Children & Nosebleeds

Children & Nosebleeds

When a child’s nose is bleeding, parents usually panic. However, nosebleeds are actually quite normal at a young age. They can typically happen with children, but parents should be able to determine what causes chronic nosebleeds. Additionally, with the help of an ear, nose and throat (ENT) specialist, parents can find ways to avoid them in the future.

Common Causes of Nosebleeds

Children often pick their nose too hard or even put things in their nose, which can lead to nosebleeds. Sometimes, their face gets hit by an object such as a ball, and this can cause nosebleeds as well. There are also environmental causes, including dry air that causes the lining of the nose to dry out.

Similarly, some illnesses requiring extra oxygen supply can cause nose dryness, which can result in nosebleeds. The child may also have a cold or an allergy that causes swelling or irritation in the nose. Other causes include having abnormal growths and structure of the nose. If the child is taking medications that affect how the blood clots such as aspirin, parents may want to tell the doctor about that as well.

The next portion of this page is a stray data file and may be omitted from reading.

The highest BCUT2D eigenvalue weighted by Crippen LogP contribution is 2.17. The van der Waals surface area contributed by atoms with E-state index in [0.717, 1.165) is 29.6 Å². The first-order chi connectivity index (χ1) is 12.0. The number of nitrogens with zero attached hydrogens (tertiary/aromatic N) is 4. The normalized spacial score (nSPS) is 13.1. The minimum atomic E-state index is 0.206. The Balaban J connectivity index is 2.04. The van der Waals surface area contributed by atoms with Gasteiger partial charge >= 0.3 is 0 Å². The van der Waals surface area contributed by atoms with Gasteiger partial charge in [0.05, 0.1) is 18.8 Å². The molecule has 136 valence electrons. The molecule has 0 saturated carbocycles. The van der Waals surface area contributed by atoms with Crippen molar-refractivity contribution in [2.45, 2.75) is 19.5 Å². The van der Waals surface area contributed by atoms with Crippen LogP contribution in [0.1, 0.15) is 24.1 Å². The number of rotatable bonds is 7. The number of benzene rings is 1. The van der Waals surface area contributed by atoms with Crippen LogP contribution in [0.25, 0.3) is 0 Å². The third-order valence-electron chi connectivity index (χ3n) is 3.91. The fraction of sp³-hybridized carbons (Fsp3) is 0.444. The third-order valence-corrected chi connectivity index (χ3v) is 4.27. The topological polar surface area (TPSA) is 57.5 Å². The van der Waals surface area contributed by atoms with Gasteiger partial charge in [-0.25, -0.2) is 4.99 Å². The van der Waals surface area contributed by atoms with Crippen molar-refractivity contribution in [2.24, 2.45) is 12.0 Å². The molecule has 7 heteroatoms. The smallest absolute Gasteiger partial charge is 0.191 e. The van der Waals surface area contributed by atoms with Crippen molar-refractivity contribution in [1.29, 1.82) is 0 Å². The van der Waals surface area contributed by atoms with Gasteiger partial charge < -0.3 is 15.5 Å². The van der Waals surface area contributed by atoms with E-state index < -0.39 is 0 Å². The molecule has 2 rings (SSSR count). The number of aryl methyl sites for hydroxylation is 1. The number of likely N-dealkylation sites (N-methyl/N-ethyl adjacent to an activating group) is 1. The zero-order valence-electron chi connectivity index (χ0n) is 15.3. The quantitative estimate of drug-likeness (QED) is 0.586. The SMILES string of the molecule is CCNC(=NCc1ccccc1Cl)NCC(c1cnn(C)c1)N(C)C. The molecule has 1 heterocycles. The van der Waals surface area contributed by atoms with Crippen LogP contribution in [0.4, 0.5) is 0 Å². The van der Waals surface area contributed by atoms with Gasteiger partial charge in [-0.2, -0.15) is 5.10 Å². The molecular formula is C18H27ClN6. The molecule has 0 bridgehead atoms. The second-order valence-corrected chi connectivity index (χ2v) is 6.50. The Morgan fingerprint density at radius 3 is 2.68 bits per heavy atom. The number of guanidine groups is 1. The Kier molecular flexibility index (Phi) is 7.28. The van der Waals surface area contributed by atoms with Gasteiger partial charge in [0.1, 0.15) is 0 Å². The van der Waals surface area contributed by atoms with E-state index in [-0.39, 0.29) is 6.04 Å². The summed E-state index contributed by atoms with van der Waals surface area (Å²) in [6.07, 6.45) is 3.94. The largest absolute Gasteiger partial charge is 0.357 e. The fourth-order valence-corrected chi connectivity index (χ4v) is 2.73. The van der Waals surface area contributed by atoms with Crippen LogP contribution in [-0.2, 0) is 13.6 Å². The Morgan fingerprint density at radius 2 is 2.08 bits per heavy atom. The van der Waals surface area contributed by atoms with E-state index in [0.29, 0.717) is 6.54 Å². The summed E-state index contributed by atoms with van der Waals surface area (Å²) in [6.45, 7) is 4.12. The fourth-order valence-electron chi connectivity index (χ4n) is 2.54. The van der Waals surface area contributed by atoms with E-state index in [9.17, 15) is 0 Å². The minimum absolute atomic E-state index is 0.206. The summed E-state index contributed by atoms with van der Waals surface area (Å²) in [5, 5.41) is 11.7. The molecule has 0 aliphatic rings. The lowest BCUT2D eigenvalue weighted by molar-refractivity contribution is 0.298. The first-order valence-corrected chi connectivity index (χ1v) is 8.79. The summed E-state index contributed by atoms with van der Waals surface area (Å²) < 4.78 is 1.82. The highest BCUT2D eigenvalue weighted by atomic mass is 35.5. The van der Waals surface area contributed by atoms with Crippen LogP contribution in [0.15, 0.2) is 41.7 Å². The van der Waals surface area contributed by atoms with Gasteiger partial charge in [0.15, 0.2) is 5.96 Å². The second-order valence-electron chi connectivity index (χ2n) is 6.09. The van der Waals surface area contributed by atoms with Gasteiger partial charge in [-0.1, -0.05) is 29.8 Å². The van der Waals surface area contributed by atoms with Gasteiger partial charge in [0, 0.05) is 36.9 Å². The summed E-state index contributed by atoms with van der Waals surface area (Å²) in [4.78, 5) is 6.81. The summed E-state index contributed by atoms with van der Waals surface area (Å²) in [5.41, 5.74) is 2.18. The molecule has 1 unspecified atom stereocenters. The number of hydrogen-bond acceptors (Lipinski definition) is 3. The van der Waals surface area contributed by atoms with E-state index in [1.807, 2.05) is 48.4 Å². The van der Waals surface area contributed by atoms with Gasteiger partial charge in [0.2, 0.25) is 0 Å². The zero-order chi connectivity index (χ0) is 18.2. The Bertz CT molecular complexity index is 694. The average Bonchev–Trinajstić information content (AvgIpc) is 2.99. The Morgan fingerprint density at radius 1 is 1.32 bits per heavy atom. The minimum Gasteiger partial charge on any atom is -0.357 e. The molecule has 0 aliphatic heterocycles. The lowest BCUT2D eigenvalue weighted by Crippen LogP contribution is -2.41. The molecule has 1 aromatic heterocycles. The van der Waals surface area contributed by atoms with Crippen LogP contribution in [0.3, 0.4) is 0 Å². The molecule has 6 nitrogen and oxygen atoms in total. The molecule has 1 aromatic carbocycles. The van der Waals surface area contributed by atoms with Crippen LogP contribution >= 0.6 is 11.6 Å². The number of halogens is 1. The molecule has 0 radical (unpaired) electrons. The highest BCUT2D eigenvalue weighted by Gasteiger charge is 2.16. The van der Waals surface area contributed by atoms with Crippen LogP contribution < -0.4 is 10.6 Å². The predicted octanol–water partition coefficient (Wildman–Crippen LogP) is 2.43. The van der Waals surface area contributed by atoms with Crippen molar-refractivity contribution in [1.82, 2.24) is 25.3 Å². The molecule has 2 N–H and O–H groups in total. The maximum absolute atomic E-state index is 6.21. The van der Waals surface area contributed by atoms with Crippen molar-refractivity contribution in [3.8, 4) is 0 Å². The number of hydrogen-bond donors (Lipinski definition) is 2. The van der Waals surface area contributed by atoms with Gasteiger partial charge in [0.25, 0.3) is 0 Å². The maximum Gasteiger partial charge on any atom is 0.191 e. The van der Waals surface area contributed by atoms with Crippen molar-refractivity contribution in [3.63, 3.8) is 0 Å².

Treatments for Nosebleeds

If the child vomits, it can mean that the blood has reached the back of his nose and gone down his throat. To prevent this from happening, the child should remain sitting or standing without putting anything inside the nose. His head should be slightly leaning forward. Parents can pinch the nose, particularly the lower part, for about 10 minutes.

Typically, bleeding stops after a few minutes and children do not feel sick afterward. However, if it does not stop, parents should call the doctor. Immediate medical attention is required.

The doctor will ask questions about what may have contributed to the nosebleed. If the parent knows the cause, determining the treatment is much easier. For instance, if the cause is dry air, the doctor may simply advise the parents to use a vaporizer or humidifier in the child’s room to help prevent nosebleeds from happening again. For young patients who live in a region with a dry climate, a saline nose drop may be prescribed for use daily.

Meanwhile, nosebleeds that occur often may be due to a growth in the blood vessel or passages in the nose. A common treatment for this is silver nitrate, which stops the bleeding when it occurs.